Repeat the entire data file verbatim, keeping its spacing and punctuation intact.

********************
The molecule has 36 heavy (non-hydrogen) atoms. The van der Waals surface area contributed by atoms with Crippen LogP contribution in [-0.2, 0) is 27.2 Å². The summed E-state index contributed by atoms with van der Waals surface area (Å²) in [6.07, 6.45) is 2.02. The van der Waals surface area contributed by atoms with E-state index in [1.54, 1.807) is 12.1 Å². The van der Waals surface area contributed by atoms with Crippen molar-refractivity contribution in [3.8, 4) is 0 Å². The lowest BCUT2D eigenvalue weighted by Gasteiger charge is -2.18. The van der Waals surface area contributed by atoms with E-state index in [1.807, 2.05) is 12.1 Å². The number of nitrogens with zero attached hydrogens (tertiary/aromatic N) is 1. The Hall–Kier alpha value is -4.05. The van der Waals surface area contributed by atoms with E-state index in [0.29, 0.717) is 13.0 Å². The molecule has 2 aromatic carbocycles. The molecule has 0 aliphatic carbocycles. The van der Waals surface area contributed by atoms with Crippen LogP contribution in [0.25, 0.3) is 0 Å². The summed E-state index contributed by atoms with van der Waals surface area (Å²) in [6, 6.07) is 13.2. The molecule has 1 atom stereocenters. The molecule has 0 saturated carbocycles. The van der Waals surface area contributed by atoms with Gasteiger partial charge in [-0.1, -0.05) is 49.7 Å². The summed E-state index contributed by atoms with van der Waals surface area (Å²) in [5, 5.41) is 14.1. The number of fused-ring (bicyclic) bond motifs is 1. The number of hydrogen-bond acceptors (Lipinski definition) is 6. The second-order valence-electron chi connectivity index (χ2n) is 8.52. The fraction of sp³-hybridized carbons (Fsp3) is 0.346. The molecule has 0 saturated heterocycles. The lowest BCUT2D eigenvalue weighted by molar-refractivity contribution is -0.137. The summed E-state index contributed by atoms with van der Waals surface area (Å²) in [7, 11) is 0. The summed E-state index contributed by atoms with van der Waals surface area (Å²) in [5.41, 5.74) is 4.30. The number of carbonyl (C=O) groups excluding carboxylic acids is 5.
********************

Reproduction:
The molecule has 36 heavy (non-hydrogen) atoms. The van der Waals surface area contributed by atoms with Crippen LogP contribution in [-0.2, 0) is 27.2 Å². The summed E-state index contributed by atoms with van der Waals surface area (Å²) in [6.07, 6.45) is 2.02. The van der Waals surface area contributed by atoms with E-state index in [1.54, 1.807) is 12.1 Å². The van der Waals surface area contributed by atoms with Crippen molar-refractivity contribution in [3.8, 4) is 0 Å². The lowest BCUT2D eigenvalue weighted by Gasteiger charge is -2.18. The van der Waals surface area contributed by atoms with E-state index in [1.807, 2.05) is 12.1 Å². The number of nitrogens with zero attached hydrogens (tertiary/aromatic N) is 1. The Hall–Kier alpha value is -4.05. The van der Waals surface area contributed by atoms with E-state index in [0.29, 0.717) is 13.0 Å². The molecule has 2 aromatic carbocycles. The molecule has 0 aliphatic carbocycles. The van der Waals surface area contributed by atoms with Crippen LogP contribution in [0.25, 0.3) is 0 Å². The summed E-state index contributed by atoms with van der Waals surface area (Å²) in [6, 6.07) is 13.2. The molecule has 1 atom stereocenters. The molecule has 0 saturated carbocycles. The van der Waals surface area contributed by atoms with Gasteiger partial charge in [-0.1, -0.05) is 49.7 Å². The summed E-state index contributed by atoms with van der Waals surface area (Å²) in [5, 5.41) is 14.1. The number of fused-ring (bicyclic) bond motifs is 1. The number of hydrogen-bond acceptors (Lipinski definition) is 6. The second-order valence-electron chi connectivity index (χ2n) is 8.52. The fraction of sp³-hybridized carbons (Fsp3) is 0.346. The molecule has 0 saturated heterocycles. The lowest BCUT2D eigenvalue weighted by molar-refractivity contribution is -0.137. The summed E-state index contributed by atoms with van der Waals surface area (Å²) in [7, 11) is 0. The summed E-state index contributed by atoms with van der Waals surface area (Å²) in [5.41, 5.74) is 4.30. The number of carbonyl (C=O) groups excluding carboxylic acids is 5.